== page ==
Pursuivant

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A pursuivant or, more correctly, pursuivant of arms, is a junior officer of arms. Most pursuivants are attached to official heraldic authorities, such as the College of Arms in London or the Court of the Lord Lyon in Edinburgh. In the mediaeval era, many great nobles employed their own officers of arms. Today, there still exist some private pursuivants that are not employed by a government authority. In Scotland, for example, several pursuivants of arms have been appointed by Clan Chiefs. These pursuivants of arms look after matters of heraldic and genealogical importance for clan members.

Some Masonic Grand Lodges have an office known as the Grand Pursuivant. It is the Grand Pursuivant's duty to announce all applicants for admission into the Grand Lodge by their names and Masonic titles; to take charge of the jewels and regalia of the Grand Lodge; to attend all meetings of the Grand Lodge, and to perform such other duties as may be required by the Grand Master or presiding officer. The office is also at the local Masonic lodge level in the jurisdiction of the Grand Lodge of Pennsylvania. In that jurisdiction it is the Pursuivant's duty to guard the door of the lodge, and announce and escort applicants for admission into the lodge. The office is generally unknown at the local level in other Masonic jurisdictions, where the equivalent role is named the Inner Guard.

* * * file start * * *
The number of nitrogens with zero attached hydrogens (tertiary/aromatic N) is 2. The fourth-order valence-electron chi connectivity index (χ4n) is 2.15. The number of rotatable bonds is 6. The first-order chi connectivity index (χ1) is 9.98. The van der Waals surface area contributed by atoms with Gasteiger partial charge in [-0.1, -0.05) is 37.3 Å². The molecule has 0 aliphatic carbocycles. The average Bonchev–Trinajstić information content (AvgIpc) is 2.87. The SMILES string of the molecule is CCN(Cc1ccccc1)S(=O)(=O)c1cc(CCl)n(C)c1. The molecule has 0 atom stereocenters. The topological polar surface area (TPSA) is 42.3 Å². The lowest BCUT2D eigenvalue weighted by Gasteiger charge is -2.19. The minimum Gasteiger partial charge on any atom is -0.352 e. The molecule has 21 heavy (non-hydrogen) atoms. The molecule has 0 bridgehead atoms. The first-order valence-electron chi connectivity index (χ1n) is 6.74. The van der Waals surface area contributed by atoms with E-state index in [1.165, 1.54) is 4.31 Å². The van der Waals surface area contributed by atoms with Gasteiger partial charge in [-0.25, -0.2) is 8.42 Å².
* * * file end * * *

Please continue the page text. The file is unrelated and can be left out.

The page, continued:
Nationally appointed pursuivants[edit]

English Pursuivants of Arms in Ordinary[edit]

Tabard worn by a pursuivant in the College of Arms
Pursuivants wore their tabards traversed, with the sleeves front and back, until the reign of James II.

English Pursuivants of Arms Extraordinary[edit]

Scottish Pursuivants of Arms in Ordinary[edit]

Scottish Pursuivants of Arms Extraordinary[edit]

Irish Pursuivant of Arms[edit]

Welsh Pursuivants of Arms in Ordinary[edit]

Privately appointed pursuivants[edit]

See also[edit]

External links[edit]